Last week I glossed over my ninth anniversary of owning the Methow Valley News because there were other things on my mind. That doesn’t mean I haven’t been thinking about what it means to have been here for nearly a decade. It took a lot of hard work by the newspaper’s staff, the goodwill and support of the community, the patience of friends and family who have had to endure this quixotic adventure along with me, and a bit of luck to keep moving forward over the inevitable bumps along the way.
Those included financial challenges exacerbated by a former employee’s misappropriation of funds; a serious illness that kept me in the hospital for a month (people still ask me about my health; I’m good, thank you); a couple of major wildfires that threatened the entire valley’s well-being; and more than a few times when I worried how I would get through the next few days. So far, I have. But there are still things to worry about. I spend a lot of time thinking about things we should be doing, and I get plenty of advice on that score — everyone thinks it just can’t be that hard to run a newspaper. (I do appreciate hearing from you, even the criticisms.)
What keeps me going, well past retirement age, is a commitment to providing the valley with the newspaper it deserves — and, frankly, the need to be doing something. I’m no good without deadline-driven tasks in front of me. Some of you have heard me say that if I thought of it as a job, I wouldn’t do it.
Before I purchased the News in 2011, I thought a lot about what that would mean — a purely speculative exercise since I really had no idea. For the sake of guidance, I came up with a mission statement and vision statement that I intended to define the newspaper’s operations and establish its commitment to this community. I reprint these every year to remind myself, my staff, our readers and our advertisers of these fundamental principles.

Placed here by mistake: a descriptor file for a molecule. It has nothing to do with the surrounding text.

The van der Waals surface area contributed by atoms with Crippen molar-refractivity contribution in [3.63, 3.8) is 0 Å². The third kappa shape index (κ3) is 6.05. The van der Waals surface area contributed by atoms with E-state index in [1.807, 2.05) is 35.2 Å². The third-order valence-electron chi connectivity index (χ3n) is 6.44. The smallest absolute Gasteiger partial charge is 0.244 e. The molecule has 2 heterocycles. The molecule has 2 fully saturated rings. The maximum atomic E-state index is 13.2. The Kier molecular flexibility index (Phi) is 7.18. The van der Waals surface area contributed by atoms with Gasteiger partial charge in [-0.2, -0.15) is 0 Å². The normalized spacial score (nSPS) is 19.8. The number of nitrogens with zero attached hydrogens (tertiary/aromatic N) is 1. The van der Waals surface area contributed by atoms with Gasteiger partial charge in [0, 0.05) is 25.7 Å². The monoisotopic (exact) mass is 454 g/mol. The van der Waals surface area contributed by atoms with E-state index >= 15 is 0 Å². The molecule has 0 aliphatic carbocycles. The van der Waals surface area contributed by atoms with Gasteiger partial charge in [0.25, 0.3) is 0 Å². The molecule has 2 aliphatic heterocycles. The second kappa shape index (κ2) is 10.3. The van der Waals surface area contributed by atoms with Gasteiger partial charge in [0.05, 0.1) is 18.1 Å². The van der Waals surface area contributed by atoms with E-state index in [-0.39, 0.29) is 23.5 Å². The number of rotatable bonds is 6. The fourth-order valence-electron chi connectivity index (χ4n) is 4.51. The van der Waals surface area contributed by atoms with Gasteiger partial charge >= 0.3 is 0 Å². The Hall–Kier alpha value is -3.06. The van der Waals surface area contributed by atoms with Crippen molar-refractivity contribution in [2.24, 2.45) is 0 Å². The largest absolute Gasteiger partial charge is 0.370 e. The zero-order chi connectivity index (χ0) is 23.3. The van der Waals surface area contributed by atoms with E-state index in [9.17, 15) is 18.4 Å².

MVN Publishing will produce high-quality, reliable and practical print and online news and information products, including the Methow Valley News, related special publications and www.methowvalleynews.com, to fully inform not only valley residents but also readers and online users outside the area who have an interest the valley’s success and well-being.
• We will report on, participate in and celebrate the unique community of the Methow Valley with accuracy, integrity and civility, and be as transparent as possible about our operations and how we report the news.
• We will consistently provide high-quality, locally intensive journalism that serves the community by effectively telling the valley’s stories; building connections that help the valley’s residents make decisions about living, working, recreating and participating here; fostering involved citizenship that encourages a meaningful, productive civic life; and celebrating what is good and promising about the Methow Valley’s people, its environment and its future. We will use all available means to meet the valley’s information needs, including social networking tools to keep people stay current day in and day out. We will vigorously support and educate residents about open meetings and public access laws.
• We will be a force for effective communications that make a difference in the community’s well-being. We will define “local” not by geography but by what is important in residents’ lives and by exploring how those issues and events affect them. When appropriate, we will use the long-form narrative storytelling approach for issues, profiles and community character articles. We will reach beyond the valley with the power of what we do by setting standards for rural community journalism and being part of the redefinition of what it means to practice responsible journalism in this kind of setting.
• We will be a responsible employer and will operate a successful business that helps provide livelihoods for local residents by being innovative and flexible to create opportunities for growth. We will lay a long-lasting foundation for local journalism in the valley. We will become participants in, not just observers of, the greater community and its various interests and forces for change.
In retrospect, those statements seem a little verbose and high-falutin’, but the fundamentals still apply. Which is good, because I don’t know how to do it any other way.